Chorister placement
  • canadashcanadash
    Posts: 1,380
    I've been thinking about chorister placement lately.

    I have 25-30 singers depending on many factors. I don't have enough tenors and basses to make this an issue.
    However, I have 8 altos and 10+ sopranos (two rows). Do you have any suggestions as to where to place people for the best sound?
  • Earl_GreyEarl_Grey
    Posts: 783
    It depends on a lot of factors--particularly the space you are singing in. However, the placement of not only sections but also individual voices within the ensemble can have a major impact on the overall sound. Follow your instincts, experiment and do what works best.
  • Never, never give the choir members the impression that someone's voice doesn't sound good. Rather, speak of blend or something similar.
    Thanked by 3tsoapm canadash Carol
  • CharlesW
    Posts: 9,727
    Volume can be an important part of blend. My altos are weaker than my sopranos. Some time ago, they requested to not sit behind the sopranos since they were overpowered by them. They now sit in front of the basses.
    Thanked by 1canadash
  • In my old choir, placement was something that changed periodically. We had two standing charts (which changed every so often) - one where sections had distinct areas to stand in; the other where everything was mixed. Mixed has a lot of advantages, including that weaker singers tend to listen more when they feel exposed. It can also have issues if there aren't enough singers that know the music well enough to carry it individually. In the new choir, we change periodically, but it is a different situation physically and logistically (hard to explain without a VERY long post).

    I definitely agree with EG... there is always a facet of experimentation and following one's instincts while incorporating feedback from individuals ("I'm having difficulty hearing our part in the new position", for example).
    Thanked by 3Carol canadash CHGiffen
  • Every placement policy depends on the singers in any given choir. Experiments with what sounds best in one's acoustical environment are paramount. In some instances, a weaker section may be improved by having it in front of a stronger one. This may result in them blending with what they hear behind them - as well as singing out more if needed. For choirs with chronic vocal production problems time spent on voice paedagogy will be well spent and yield better singers and a better choir. Where numbers and talent are not an issue some have placed their choristers in quartets. This produces a very smooth and well blended sound in which all blend with all other pitch registers - it also ensures that all know their parts well and are not dependent on their neighbours. At any rate, no placement should be thought of as permanent. New members, changing voice quality of old ones, this repertory vs that repertory, and other factors may make moving singers around a positive musical policy for long or short term.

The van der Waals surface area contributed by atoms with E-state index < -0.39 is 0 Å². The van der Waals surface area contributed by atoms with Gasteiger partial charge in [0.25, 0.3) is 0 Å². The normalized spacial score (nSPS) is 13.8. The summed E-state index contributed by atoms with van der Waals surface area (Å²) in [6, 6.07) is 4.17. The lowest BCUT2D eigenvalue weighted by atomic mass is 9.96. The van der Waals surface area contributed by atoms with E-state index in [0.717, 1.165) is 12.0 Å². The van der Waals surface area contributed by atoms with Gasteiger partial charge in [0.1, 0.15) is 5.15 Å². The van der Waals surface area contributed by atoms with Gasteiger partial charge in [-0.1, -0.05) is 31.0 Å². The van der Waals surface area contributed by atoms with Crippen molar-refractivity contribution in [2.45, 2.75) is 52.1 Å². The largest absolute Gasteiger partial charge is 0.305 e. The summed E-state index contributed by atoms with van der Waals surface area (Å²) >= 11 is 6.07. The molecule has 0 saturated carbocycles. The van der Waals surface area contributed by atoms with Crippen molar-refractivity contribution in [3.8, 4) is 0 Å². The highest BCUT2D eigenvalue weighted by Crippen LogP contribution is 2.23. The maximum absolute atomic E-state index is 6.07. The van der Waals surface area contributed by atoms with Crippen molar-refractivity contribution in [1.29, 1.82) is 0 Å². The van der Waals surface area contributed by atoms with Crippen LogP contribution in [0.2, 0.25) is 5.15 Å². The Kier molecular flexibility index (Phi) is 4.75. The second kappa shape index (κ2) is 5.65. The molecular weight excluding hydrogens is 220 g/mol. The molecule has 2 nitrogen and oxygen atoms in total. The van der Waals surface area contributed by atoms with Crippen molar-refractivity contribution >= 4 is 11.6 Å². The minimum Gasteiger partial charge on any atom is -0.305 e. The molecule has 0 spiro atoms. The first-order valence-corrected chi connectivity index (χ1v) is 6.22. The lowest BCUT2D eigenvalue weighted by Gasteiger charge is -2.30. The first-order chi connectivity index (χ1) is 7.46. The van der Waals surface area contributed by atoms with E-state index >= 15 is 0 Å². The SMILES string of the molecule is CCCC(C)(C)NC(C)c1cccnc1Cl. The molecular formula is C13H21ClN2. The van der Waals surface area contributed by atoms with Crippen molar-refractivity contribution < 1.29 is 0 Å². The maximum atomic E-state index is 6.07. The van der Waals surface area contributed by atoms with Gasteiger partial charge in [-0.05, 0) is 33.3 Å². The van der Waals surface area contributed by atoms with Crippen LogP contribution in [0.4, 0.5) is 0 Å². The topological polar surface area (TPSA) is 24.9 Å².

• Be sure to have them blend first, then place sops (4+6) left, altos (4+4) right and the men in the middle (tenors to the front) for an old fashioned 'bass boost'. PM me or more.
    Thanked by 1canadash
  • Protasius
    Posts: 468
    It can also have a major impact on the sound of the choir if one section is placed physically higher; e.g. recently for a concert we placed half of the basses and tenors one step higher behind the other half instead of in one long line behind the altos, which improved hearing the other parts and made the bass and tenor part more prominent.